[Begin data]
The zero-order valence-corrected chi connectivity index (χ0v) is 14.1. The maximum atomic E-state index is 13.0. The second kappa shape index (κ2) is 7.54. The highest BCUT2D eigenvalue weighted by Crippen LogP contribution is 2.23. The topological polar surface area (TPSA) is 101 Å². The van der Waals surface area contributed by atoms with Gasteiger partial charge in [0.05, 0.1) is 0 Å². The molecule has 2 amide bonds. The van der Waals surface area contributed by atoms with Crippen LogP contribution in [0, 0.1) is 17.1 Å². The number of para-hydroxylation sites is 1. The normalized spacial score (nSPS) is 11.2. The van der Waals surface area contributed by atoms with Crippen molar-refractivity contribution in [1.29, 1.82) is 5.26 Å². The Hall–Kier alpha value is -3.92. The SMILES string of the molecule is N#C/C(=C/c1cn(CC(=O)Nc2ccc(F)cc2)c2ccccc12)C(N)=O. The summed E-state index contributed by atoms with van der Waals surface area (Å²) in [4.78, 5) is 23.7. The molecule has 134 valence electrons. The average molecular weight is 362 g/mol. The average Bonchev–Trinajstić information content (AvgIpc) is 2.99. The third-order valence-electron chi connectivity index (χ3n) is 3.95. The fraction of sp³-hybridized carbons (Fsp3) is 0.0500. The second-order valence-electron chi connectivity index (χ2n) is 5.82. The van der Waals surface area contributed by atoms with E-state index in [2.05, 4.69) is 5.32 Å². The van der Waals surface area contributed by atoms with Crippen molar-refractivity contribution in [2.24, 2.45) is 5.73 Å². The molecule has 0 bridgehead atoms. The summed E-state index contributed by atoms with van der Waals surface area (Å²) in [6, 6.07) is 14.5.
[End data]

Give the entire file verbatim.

The zero-order valence-corrected chi connectivity index (χ0v) is 14.1. The maximum atomic E-state index is 13.0. The second kappa shape index (κ2) is 7.54. The highest BCUT2D eigenvalue weighted by Crippen LogP contribution is 2.23. The topological polar surface area (TPSA) is 101 Å². The van der Waals surface area contributed by atoms with Gasteiger partial charge in [0.05, 0.1) is 0 Å². The molecule has 2 amide bonds. The van der Waals surface area contributed by atoms with Crippen LogP contribution in [0, 0.1) is 17.1 Å². The number of para-hydroxylation sites is 1. The normalized spacial score (nSPS) is 11.2. The van der Waals surface area contributed by atoms with Crippen molar-refractivity contribution in [1.29, 1.82) is 5.26 Å². The Hall–Kier alpha value is -3.92. The SMILES string of the molecule is N#C/C(=C/c1cn(CC(=O)Nc2ccc(F)cc2)c2ccccc12)C(N)=O. The summed E-state index contributed by atoms with van der Waals surface area (Å²) in [4.78, 5) is 23.7. The molecule has 134 valence electrons. The average molecular weight is 362 g/mol. The average Bonchev–Trinajstić information content (AvgIpc) is 2.99. The third-order valence-electron chi connectivity index (χ3n) is 3.95. The fraction of sp³-hybridized carbons (Fsp3) is 0.0500. The second-order valence-electron chi connectivity index (χ2n) is 5.82. The van der Waals surface area contributed by atoms with E-state index in [2.05, 4.69) is 5.32 Å². The van der Waals surface area contributed by atoms with Crippen molar-refractivity contribution in [2.24, 2.45) is 5.73 Å². The molecule has 0 bridgehead atoms. The summed E-state index contributed by atoms with van der Waals surface area (Å²) in [6, 6.07) is 14.5.